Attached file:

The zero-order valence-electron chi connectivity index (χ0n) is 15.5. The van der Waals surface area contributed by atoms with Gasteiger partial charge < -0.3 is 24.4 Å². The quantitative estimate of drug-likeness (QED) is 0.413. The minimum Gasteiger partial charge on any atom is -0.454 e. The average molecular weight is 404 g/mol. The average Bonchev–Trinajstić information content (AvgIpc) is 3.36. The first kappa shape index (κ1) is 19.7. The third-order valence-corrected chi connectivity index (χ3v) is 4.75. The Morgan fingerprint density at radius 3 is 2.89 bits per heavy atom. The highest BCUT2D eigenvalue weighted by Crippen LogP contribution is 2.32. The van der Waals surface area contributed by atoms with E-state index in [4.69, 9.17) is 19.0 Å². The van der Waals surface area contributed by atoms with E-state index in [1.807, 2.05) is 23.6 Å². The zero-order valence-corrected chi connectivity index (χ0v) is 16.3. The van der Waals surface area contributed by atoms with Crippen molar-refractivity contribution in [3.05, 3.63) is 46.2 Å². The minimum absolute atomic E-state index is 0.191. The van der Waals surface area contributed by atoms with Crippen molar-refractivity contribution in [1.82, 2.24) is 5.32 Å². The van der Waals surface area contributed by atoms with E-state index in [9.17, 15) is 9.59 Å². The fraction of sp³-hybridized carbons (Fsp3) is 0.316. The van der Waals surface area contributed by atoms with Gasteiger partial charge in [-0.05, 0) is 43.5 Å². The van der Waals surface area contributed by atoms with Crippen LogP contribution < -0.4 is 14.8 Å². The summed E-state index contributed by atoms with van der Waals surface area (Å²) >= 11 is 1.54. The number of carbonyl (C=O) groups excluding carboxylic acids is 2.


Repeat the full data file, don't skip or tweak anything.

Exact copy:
The zero-order valence-electron chi connectivity index (χ0n) is 15.5. The van der Waals surface area contributed by atoms with Gasteiger partial charge < -0.3 is 24.4 Å². The quantitative estimate of drug-likeness (QED) is 0.413. The minimum Gasteiger partial charge on any atom is -0.454 e. The average molecular weight is 404 g/mol. The average Bonchev–Trinajstić information content (AvgIpc) is 3.36. The first kappa shape index (κ1) is 19.7. The third-order valence-corrected chi connectivity index (χ3v) is 4.75. The Morgan fingerprint density at radius 3 is 2.89 bits per heavy atom. The highest BCUT2D eigenvalue weighted by Crippen LogP contribution is 2.32. The van der Waals surface area contributed by atoms with E-state index in [4.69, 9.17) is 19.0 Å². The van der Waals surface area contributed by atoms with E-state index in [1.807, 2.05) is 23.6 Å². The zero-order valence-corrected chi connectivity index (χ0v) is 16.3. The van der Waals surface area contributed by atoms with Crippen molar-refractivity contribution in [3.05, 3.63) is 46.2 Å². The minimum absolute atomic E-state index is 0.191. The van der Waals surface area contributed by atoms with Crippen molar-refractivity contribution in [1.82, 2.24) is 5.32 Å². The van der Waals surface area contributed by atoms with E-state index in [9.17, 15) is 9.59 Å². The fraction of sp³-hybridized carbons (Fsp3) is 0.316. The van der Waals surface area contributed by atoms with Gasteiger partial charge in [-0.05, 0) is 43.5 Å². The van der Waals surface area contributed by atoms with Crippen LogP contribution < -0.4 is 14.8 Å². The summed E-state index contributed by atoms with van der Waals surface area (Å²) >= 11 is 1.54. The number of carbonyl (C=O) groups excluding carboxylic acids is 2.